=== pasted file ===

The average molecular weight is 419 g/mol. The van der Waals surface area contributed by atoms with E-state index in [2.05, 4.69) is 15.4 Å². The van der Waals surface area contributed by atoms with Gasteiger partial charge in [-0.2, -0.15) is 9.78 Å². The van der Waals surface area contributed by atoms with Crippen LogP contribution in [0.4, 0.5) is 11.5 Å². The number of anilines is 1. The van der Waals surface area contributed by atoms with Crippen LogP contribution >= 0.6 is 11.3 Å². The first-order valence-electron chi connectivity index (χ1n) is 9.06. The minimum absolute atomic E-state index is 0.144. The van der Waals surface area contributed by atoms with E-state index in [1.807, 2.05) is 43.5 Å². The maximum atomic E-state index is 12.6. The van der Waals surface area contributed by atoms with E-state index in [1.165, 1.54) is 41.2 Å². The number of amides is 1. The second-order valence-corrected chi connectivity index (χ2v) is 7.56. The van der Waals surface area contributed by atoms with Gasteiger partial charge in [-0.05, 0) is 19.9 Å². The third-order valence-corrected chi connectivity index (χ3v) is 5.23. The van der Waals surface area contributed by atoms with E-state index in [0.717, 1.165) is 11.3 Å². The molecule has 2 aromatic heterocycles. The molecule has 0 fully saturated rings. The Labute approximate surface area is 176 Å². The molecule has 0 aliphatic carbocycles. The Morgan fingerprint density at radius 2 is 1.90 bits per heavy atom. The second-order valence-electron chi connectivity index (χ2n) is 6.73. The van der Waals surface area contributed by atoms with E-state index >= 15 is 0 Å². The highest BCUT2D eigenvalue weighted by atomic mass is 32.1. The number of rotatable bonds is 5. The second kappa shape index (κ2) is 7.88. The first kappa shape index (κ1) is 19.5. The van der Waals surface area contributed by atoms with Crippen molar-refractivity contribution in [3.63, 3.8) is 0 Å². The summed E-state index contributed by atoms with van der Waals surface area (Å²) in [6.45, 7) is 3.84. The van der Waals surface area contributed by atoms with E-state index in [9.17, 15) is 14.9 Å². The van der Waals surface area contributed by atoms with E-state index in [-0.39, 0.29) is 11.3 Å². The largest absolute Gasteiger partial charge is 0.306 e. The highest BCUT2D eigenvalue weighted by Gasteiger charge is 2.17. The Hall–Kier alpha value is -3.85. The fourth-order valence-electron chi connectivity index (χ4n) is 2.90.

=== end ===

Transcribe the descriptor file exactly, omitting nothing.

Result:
The average molecular weight is 419 g/mol. The van der Waals surface area contributed by atoms with E-state index in [2.05, 4.69) is 15.4 Å². The van der Waals surface area contributed by atoms with Gasteiger partial charge in [-0.2, -0.15) is 9.78 Å². The van der Waals surface area contributed by atoms with Crippen LogP contribution in [0.4, 0.5) is 11.5 Å². The number of anilines is 1. The van der Waals surface area contributed by atoms with Crippen LogP contribution >= 0.6 is 11.3 Å². The first-order valence-electron chi connectivity index (χ1n) is 9.06. The minimum absolute atomic E-state index is 0.144. The van der Waals surface area contributed by atoms with E-state index in [1.807, 2.05) is 43.5 Å². The maximum atomic E-state index is 12.6. The van der Waals surface area contributed by atoms with E-state index in [1.165, 1.54) is 41.2 Å². The number of amides is 1. The second-order valence-corrected chi connectivity index (χ2v) is 7.56. The van der Waals surface area contributed by atoms with Gasteiger partial charge in [-0.05, 0) is 19.9 Å². The third-order valence-corrected chi connectivity index (χ3v) is 5.23. The van der Waals surface area contributed by atoms with E-state index in [0.717, 1.165) is 11.3 Å². The molecule has 2 aromatic heterocycles. The molecule has 0 fully saturated rings. The Labute approximate surface area is 176 Å². The molecule has 0 aliphatic carbocycles. The Morgan fingerprint density at radius 2 is 1.90 bits per heavy atom. The second-order valence-electron chi connectivity index (χ2n) is 6.73. The van der Waals surface area contributed by atoms with E-state index >= 15 is 0 Å². The highest BCUT2D eigenvalue weighted by atomic mass is 32.1. The number of rotatable bonds is 5. The second kappa shape index (κ2) is 7.88. The first kappa shape index (κ1) is 19.5. The van der Waals surface area contributed by atoms with Crippen molar-refractivity contribution in [3.63, 3.8) is 0 Å². The summed E-state index contributed by atoms with van der Waals surface area (Å²) in [6.45, 7) is 3.84. The van der Waals surface area contributed by atoms with E-state index in [9.17, 15) is 14.9 Å². The van der Waals surface area contributed by atoms with E-state index in [-0.39, 0.29) is 11.3 Å². The largest absolute Gasteiger partial charge is 0.306 e. The highest BCUT2D eigenvalue weighted by Gasteiger charge is 2.17. The Hall–Kier alpha value is -3.85. The fourth-order valence-electron chi connectivity index (χ4n) is 2.90.